Tom Palmer is one of rugby’s true renaissance men. Having played in the Premiership, Top 14 and the Pro 12, he has experienced every major European tournament first hand, as well as playing 42 times for England.
But to begin with, Palmer talks about the club where it all started for him: Leeds Tykes, or what is now known as Yorkshire Carnegie. When Palmer is asked what is needed to take them back into the Premiership, he is unequivocal: “Money! To be blunt, the club needs to spend more money on its squad.
Just look at the team Bristol have put together in the Championship, and with London Irish going down and the sizeable budget they will have, Yorkshire Carnegie need to be spending more. They have a great coach in Bryan Redpath and a good set-up now, but the quality of the squad will make the difference”.
He is disheartened, however, by the struggle rugby union has to compete in the midst of football and rugby league heartlands up in the north of England: “It’s difficult to say how teams in the north can compete with the richest clubs when they attract significantly lower numbers of fans. There isn’t a problem with the number, or quality, of players coming out of the academies of Sale, Yorkshire and Newcastle”.
All three sides are continually producing top class players, the best of whom are usually tempted away by higher paying southern clubs and the perception that signing for a top four team will increase your chances of playing for England.
This is especially true in Yorkshire, where the best players have to move on if they want to even play in the Premiership.
There are probably at least a dozen graduates of the Leeds academy now playing in the Premiership.
He doesn’t, however, claim to have any solutions: “It’s difficult to see this pattern changing, especially with the salary cap increasing year on year”.
After establishing himself at Leeds Tykes and helping to take them into the Premiership, Palmer quickly caught the eye of England selectors. He recalls his first start at Twickenham in 2007 as being one of his best rugby moments, as well as the match v Australia in November 2010 where England scored some scintillating tries against one of the best attacking sides in the sport.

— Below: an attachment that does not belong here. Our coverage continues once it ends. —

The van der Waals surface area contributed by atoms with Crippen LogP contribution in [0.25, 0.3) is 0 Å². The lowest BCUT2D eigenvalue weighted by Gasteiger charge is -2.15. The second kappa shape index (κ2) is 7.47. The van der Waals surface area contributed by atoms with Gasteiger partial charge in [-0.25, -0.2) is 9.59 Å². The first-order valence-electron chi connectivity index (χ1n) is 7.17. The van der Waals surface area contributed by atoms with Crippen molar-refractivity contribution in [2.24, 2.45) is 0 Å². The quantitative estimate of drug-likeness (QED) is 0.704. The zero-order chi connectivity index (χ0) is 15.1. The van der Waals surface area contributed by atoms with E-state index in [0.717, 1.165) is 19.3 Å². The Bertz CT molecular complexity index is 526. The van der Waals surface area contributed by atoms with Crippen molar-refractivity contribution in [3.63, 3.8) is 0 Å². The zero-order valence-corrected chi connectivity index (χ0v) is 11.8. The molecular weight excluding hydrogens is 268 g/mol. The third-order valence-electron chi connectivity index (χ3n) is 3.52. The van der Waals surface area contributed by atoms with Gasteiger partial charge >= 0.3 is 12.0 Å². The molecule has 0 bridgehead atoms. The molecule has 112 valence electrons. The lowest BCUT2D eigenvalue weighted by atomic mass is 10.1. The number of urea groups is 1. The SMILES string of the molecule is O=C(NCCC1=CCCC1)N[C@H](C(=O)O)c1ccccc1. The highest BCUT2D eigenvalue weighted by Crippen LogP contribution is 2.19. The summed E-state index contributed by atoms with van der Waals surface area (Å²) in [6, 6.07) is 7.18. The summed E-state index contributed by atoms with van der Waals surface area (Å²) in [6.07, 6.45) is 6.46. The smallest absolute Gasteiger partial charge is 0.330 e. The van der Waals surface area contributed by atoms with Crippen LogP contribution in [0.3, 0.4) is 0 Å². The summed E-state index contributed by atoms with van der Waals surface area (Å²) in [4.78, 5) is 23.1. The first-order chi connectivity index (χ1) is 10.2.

However, he also recalls some of his worst times in an England shirt. “I was gutted that I didn’t make the 2007 World Cup squad. I’d been through all the training camps and made it to the last 36, but wasn’t selected in the final 30. To miss the cut was very difficult to take especially as I didn’t get a chance to prove myself in any of the warm up games.”
Similarly, the infamous 2011 World Cup campaign isn’t a fond memory for Palmer. He admits that some of his teammates showed very poor judgement at times and that their behaviour wasn’t acceptable for England players. Yet he believes the negative media coverage was out of proportion and as such so was the generally unfavourable perception.
The press made a big deal that some of us went bungee jumping and a medical expert was wheeled out who said we could get detached retinas from it.
The week before some of the Ireland team went bungee jumping naked but that didn’t make the papers!
It seems like a lot of the media attention was due to whom Mike Tindall was dating at the time rather than anything else.
After playing for Leeds and Wasps, Palmer moved away from England and spent time at Top 14 club Stade Francais, yet he is pretty damning of the set ups in France. “At Wasps we had a whole room of computers for game analysis, but in Stade Francais there was one laptop”.
With the salary cap in place in the Premiership it means clubs must focus their energies on improving facilities, coaching and player management in order to find a competitive advantage, rather than just spending all of their money on playing squads.
In France, the focus is on buying in players and when I was there, there was certainly an absence of investment on the off-field side of the club.